He digressed with these words; “under the current regime of President Muhammadu Buhari, substantive fund was invested immediately after the COVID 19 pandemic. For the first time in Nigeria, a deliberate and conscious commitment was made in implementation of a strategy that cushioned and mitigated the effects of the pandemic through various palliative measures which includes the 774,000 job (ESPW), conditional and non-conditional cash transfers, etc.

“His Excellency, the President has graciously approved the allocation (with corresponding funds for completion of a mighty seven-story building with basement to NDE as its permanent corporate Headquarters. The building was one of the sized properties from corrupt persons by the Economic and Financial Crime Commission (EFCC) located at a choice area in Gudu District, FCT Abuja.

“This is a sure journey towards the realization if President Muhammadu Buhari’s desire to lift Nigerians out of poverty, which the Directorate already keyed into in order to guarantee sustainable employment and wealth creation opportunities for the growing number of unemployed Nigerians.”

Earlier, Mallam Fikpo, gave an eye opening explanation on how NDE is target-fully developing its job creation schemes and programmes, as well as  structurally executing them considering the realities of the resources at its disposal for the herculean task.

“In designing the employment creation programmes, the National Directorate of Employment takes cognizance of the following factors: The declining interest of youths in the agricultural sector which had traditionally provided the bulk of employment, particularly in the rural areas. The deteriorating condition of urban and rural infrastructure due to the dearth of foreign exchange earnings to procure and maintain construction machinery and equipment as against the surplus labour (unemployed hands) available in the country.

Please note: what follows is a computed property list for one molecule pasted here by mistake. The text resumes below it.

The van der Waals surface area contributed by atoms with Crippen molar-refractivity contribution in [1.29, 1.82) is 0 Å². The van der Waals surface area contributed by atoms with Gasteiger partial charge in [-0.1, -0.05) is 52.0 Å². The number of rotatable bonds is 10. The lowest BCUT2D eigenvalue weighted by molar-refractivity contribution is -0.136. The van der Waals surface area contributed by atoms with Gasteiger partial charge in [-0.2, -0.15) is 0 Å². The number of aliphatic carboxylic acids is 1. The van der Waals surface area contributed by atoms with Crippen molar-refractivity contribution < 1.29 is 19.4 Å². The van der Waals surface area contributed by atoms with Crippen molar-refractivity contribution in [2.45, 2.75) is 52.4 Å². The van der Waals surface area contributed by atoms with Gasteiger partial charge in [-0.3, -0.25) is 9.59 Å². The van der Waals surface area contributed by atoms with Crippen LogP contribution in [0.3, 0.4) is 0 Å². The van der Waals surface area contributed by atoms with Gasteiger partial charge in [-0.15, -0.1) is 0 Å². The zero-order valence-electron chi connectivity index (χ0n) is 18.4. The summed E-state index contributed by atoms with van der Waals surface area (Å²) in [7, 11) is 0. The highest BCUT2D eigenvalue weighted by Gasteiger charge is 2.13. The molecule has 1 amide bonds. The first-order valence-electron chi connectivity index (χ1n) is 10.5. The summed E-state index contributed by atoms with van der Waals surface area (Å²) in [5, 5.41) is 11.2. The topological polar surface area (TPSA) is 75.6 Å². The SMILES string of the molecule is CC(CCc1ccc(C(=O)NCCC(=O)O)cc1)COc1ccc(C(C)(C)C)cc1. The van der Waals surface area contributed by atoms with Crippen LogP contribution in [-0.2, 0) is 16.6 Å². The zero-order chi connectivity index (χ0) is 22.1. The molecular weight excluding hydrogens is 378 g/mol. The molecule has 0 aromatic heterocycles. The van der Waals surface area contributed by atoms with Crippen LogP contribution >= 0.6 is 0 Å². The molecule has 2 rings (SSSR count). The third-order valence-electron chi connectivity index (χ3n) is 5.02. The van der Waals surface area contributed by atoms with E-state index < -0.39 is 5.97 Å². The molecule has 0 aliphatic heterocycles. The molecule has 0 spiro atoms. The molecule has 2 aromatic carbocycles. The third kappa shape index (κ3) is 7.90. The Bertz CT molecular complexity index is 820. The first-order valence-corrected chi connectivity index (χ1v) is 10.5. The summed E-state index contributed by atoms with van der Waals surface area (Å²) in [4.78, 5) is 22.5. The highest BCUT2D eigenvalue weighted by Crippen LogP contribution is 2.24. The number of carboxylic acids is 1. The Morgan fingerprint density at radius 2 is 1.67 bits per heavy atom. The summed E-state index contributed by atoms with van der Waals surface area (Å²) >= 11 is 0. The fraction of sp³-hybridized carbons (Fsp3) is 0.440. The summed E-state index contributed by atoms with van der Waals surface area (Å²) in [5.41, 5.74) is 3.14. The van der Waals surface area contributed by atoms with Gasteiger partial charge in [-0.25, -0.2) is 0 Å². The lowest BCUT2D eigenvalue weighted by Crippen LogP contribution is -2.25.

“The expectations of graduates’ of tertiary institutions for non-existent white-collar jobs while their backgrounds do not prepare them to take advantage of the opportunities for self-employment in the formal and informal sectors of the economy.

“The potentials of the informal sector and the traditional apprenticeship system of skills acquisition to generate self-employment. The need to counsel the unemployed for attitudinal re-orientation towards embracing self-employment and self-reliance as against white collar jobs.

“The Directorate’s weak funding and its implication in addressing the dynamic challenges of unemployment among Nigerians, calls for collaborative initiatives with relevant stakeholders.” He said.

He added; “In recognition of the foregoing factors, the programmes and schemes seek to empower beneficiaries with skills that have high employment potentials using the following strategies: Registration of interested persons. Guidance & Counseling. Life Skills Training. Hands on Training. Entrepreneurship Development Training. Business Start-Up/Resettlement. Mentorship. Deradicalization. Monitoring and Evaluation (M&E). Tracer Study. Impact Assessment.